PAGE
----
Senate Democrats are currently bickering over the proposed rule that would cut debit card transaction fees by 70 percent, with one side arguing that the change would benefit consumers, while the other says it would be too harmful to banks, according to a report from the Capitol Hill news site Politico. Many on the Hill believe that because of the issues, it’s unlikely that the bill to approve the change will reach the 60 votes necessary to avoid a filibuster from GOP opponents.
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“This is a big political issue … you might say it’s a multibillion-dollar issue, because each month in America, over $1.3 billion is collected from customers all across America when they swipe their debit cards,” Illinois Sen. Dick Durbin said on the Senate floor, according to the report. “Where does the money go? Most of it goes to the biggest banks on Wall Street, the same banks that were just moaning and groaning a few years ago that they needed a bailout because they made some big mistakes. They’re back again.”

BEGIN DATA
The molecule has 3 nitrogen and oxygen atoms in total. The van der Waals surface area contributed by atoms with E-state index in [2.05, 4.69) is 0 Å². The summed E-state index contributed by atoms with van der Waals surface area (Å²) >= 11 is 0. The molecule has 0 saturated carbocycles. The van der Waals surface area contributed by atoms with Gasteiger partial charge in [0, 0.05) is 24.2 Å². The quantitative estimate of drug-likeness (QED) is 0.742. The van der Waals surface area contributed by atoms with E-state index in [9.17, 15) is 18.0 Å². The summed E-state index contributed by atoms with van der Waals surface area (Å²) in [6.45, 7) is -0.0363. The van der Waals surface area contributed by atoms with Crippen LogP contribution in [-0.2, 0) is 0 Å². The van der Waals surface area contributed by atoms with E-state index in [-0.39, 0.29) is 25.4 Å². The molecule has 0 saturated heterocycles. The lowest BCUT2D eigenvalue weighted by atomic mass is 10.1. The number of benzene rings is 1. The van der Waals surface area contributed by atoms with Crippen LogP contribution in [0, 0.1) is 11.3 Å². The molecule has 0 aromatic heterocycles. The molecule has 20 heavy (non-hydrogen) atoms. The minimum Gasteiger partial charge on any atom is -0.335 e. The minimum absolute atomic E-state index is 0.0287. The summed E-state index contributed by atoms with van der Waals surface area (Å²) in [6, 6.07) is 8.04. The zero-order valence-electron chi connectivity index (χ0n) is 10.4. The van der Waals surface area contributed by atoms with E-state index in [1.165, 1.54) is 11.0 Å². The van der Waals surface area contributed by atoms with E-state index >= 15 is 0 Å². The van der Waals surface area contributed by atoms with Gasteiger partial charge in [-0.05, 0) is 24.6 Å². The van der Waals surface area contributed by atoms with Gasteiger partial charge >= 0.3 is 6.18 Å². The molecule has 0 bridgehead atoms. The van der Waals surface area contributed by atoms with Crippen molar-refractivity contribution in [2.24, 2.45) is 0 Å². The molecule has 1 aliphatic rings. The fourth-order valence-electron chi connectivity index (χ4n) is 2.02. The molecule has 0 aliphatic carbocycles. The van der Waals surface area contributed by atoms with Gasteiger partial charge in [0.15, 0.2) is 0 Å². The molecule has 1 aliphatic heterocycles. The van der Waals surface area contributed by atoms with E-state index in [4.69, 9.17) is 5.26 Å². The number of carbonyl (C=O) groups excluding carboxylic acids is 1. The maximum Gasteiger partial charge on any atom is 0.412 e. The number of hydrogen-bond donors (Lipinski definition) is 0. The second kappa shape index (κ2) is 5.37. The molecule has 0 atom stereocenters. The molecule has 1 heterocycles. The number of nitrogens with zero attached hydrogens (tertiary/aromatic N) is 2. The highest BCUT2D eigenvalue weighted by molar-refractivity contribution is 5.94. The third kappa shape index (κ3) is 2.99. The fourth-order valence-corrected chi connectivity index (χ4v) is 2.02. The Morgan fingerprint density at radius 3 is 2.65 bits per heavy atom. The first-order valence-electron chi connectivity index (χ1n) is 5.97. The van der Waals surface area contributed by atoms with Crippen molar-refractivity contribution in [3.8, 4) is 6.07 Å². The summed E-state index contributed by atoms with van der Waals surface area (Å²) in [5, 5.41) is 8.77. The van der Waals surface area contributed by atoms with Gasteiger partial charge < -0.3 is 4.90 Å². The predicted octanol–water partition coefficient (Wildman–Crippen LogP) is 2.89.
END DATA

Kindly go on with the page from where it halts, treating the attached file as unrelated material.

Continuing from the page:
The rule would limit the amount banks can charge for processing a debit transaction to 12 cents, down from the 44 cents these purchases currently average. The regulation, originally proposed by the Federal Reserve Board, was to be put in place in mid-July.
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